Monday, February 6, 2012

Eating My Words - Nourishing Your Work

In my writing workshops I talk about oven cleaner writing. This is the kind of writing you’d rather clean the oven than do.

Most scenes we would rather avoid have to do with difficult emotions and painful experience for our characters and ourselves. We’d just as soon bypass this gut wrenching territory on our way to digging out the Easy Off.

“Suck it up” I would pronounce from my lofty post behind the dais.

Do it anyway. Dive straight into that dreaded scene and write the hell out of it – literally. Because there lies paydirt.

I was right about that. Tense – as in intense – scenes that disrupt the gut and engage the heart are the stuff of agent-editor appeal. And also the stuff of reader appeal after the work is published.

I felt good about laying that dictum on my audience – self satisfied even. Then I was pressed to practice what I preached.

My memoir Lifted to the Light contains a lot of emotional stuff. It’s about my dance along the tightrope between life and death after all.

I cried through reliving those scenes but none of them stopped me in my writing tracks. None of them sent me in search of the oven scrubber. Until two of them did.

The first of those scenes involved humiliating myself. It was bad enough that I had already acted the fool in public in real life. Now I had to do it again in writing. I knew this scene had to be included in order to make an honest portrayal. I balked at it anyway.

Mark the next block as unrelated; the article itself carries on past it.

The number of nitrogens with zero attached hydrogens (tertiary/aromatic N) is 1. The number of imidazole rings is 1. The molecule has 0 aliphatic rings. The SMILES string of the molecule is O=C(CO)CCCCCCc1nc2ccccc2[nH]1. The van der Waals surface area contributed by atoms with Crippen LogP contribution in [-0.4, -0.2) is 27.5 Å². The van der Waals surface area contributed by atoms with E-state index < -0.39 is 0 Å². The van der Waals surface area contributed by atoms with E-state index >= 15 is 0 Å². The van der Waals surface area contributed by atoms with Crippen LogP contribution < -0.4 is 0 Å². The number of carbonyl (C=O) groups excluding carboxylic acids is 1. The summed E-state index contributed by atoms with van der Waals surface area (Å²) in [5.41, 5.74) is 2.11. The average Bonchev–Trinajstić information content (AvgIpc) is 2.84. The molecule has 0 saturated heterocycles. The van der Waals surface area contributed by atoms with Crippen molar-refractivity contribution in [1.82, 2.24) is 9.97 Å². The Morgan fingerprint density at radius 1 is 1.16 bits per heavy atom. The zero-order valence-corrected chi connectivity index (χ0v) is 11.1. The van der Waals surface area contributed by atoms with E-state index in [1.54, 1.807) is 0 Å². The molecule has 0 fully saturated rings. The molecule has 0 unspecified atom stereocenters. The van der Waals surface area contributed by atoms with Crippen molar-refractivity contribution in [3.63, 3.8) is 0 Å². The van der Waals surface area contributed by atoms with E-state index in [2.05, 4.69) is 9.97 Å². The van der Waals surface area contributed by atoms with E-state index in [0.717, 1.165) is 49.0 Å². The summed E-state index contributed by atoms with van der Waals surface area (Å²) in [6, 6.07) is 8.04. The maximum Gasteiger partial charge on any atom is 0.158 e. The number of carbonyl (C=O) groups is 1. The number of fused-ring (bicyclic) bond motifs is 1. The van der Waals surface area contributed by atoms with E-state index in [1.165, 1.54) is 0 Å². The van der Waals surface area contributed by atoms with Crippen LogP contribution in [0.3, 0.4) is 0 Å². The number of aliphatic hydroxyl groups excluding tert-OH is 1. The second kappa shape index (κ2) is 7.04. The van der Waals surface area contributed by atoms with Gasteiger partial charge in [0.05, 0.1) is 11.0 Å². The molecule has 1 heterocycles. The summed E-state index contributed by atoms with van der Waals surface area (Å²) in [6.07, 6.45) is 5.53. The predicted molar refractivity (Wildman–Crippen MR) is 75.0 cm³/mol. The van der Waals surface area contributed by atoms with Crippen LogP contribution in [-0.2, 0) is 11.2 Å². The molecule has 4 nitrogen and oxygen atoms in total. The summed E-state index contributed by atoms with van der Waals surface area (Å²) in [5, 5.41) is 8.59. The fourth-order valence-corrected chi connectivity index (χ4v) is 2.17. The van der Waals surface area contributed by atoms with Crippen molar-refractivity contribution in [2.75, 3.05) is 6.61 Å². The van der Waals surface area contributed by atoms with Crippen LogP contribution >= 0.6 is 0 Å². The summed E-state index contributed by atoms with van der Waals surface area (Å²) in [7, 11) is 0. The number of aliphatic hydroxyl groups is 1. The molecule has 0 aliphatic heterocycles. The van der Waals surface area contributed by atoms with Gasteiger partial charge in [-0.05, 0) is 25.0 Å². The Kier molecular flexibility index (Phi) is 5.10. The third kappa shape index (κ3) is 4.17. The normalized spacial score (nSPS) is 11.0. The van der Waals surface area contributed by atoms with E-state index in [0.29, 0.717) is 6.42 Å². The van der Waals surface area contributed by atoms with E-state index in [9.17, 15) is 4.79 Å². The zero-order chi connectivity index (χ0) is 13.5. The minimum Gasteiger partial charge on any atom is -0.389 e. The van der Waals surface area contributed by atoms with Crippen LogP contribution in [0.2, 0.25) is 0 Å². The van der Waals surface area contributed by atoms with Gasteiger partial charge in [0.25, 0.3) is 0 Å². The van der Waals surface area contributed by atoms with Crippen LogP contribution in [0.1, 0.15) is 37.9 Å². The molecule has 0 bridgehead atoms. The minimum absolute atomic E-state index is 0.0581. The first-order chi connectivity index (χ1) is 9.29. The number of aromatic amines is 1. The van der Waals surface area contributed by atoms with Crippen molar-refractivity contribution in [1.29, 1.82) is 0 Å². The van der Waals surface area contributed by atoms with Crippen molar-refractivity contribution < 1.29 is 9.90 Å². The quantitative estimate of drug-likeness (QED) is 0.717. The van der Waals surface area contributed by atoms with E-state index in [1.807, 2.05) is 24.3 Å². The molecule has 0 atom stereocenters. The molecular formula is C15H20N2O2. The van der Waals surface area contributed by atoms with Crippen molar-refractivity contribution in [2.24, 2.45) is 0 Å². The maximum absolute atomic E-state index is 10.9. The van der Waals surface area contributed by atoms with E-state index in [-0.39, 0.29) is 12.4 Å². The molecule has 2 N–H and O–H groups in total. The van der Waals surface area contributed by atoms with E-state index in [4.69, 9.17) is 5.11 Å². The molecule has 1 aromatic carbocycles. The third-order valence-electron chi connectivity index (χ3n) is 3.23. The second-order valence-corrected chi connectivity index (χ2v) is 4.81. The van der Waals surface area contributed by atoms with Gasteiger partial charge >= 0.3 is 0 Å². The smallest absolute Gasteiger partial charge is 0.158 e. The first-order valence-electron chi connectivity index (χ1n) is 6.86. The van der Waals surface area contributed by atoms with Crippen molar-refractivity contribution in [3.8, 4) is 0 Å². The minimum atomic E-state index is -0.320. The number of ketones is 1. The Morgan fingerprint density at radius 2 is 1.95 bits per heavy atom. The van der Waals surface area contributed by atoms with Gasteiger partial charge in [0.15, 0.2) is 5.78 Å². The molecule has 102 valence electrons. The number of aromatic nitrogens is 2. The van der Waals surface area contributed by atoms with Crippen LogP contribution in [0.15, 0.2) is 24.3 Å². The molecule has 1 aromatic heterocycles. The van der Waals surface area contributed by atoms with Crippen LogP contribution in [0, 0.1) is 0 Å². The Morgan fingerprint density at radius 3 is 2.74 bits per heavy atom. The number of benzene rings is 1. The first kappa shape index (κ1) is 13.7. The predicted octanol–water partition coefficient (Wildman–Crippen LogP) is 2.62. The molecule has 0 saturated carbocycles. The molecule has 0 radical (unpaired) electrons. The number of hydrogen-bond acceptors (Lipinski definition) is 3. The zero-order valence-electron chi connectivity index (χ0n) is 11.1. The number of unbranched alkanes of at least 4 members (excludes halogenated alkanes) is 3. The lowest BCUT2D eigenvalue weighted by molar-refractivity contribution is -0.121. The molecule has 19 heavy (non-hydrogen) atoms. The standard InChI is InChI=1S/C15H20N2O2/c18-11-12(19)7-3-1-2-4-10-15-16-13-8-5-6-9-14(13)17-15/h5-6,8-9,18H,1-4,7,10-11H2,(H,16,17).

The second gut wrencher told the story of the day my beloved grandson plunged through plate glass on our property. One of the most frightening experiences of my life and I was loath to return there.

I wrote around and past both of these scenes. I even considered leaving them out. But I knew I must not do that. I had to follow my own advice and cash in the paydirt on the page.

So I adopted the yucky cough syrup approach. I spooned up the medicine and swallowed it fast. In other words I wrote each of those scenes so rapidly I thought my arm might fall off.

Then they were done and the story was considerably better – more intense and compelling – because they were in it.

I continue to talk about oven cleaner writing in my workshops and seminars. But now I truly understand – in my gut and in my heart – what I'm talking about.

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